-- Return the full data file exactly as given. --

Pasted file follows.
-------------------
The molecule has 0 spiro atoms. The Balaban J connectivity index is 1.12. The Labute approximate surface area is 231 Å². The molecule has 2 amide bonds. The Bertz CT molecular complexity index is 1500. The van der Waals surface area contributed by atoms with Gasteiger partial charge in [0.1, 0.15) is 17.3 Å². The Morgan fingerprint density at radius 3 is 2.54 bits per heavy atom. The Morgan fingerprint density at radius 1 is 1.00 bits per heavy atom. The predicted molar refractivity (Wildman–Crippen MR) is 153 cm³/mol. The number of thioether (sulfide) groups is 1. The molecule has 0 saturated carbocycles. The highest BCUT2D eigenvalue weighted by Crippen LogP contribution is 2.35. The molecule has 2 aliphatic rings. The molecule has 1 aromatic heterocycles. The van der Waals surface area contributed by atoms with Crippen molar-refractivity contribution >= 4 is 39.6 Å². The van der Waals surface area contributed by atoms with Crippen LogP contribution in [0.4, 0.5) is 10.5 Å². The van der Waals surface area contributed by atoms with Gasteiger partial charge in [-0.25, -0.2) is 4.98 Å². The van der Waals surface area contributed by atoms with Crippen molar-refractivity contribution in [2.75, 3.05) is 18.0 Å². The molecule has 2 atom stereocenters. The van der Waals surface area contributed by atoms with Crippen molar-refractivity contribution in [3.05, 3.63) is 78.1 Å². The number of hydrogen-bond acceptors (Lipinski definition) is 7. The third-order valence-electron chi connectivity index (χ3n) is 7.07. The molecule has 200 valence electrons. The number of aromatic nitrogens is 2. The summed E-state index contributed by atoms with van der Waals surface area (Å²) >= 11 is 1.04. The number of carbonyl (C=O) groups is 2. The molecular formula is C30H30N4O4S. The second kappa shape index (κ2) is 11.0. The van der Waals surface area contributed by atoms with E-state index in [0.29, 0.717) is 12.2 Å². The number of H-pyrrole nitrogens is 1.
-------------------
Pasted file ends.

The molecule has 0 spiro atoms. The Balaban J connectivity index is 1.12. The Labute approximate surface area is 231 Å². The molecule has 2 amide bonds. The Bertz CT molecular complexity index is 1500. The van der Waals surface area contributed by atoms with Gasteiger partial charge in [0.1, 0.15) is 17.3 Å². The Morgan fingerprint density at radius 3 is 2.54 bits per heavy atom. The Morgan fingerprint density at radius 1 is 1.00 bits per heavy atom. The predicted molar refractivity (Wildman–Crippen MR) is 153 cm³/mol. The number of thioether (sulfide) groups is 1. The molecule has 0 saturated carbocycles. The highest BCUT2D eigenvalue weighted by Crippen LogP contribution is 2.35. The molecule has 2 aliphatic rings. The molecule has 1 aromatic heterocycles. The van der Waals surface area contributed by atoms with Crippen molar-refractivity contribution >= 4 is 39.6 Å². The van der Waals surface area contributed by atoms with Crippen LogP contribution in [0.4, 0.5) is 10.5 Å². The van der Waals surface area contributed by atoms with Gasteiger partial charge in [-0.25, -0.2) is 4.98 Å². The van der Waals surface area contributed by atoms with Crippen molar-refractivity contribution in [2.75, 3.05) is 18.0 Å². The molecule has 2 atom stereocenters. The van der Waals surface area contributed by atoms with Crippen molar-refractivity contribution in [3.05, 3.63) is 78.1 Å². The number of hydrogen-bond acceptors (Lipinski definition) is 7. The third-order valence-electron chi connectivity index (χ3n) is 7.07. The molecule has 200 valence electrons. The number of aromatic nitrogens is 2. The summed E-state index contributed by atoms with van der Waals surface area (Å²) >= 11 is 1.04. The number of carbonyl (C=O) groups is 2. The molecular formula is C30H30N4O4S. The second kappa shape index (κ2) is 11.0. The van der Waals surface area contributed by atoms with E-state index in [0.29, 0.717) is 12.2 Å². The number of H-pyrrole nitrogens is 1.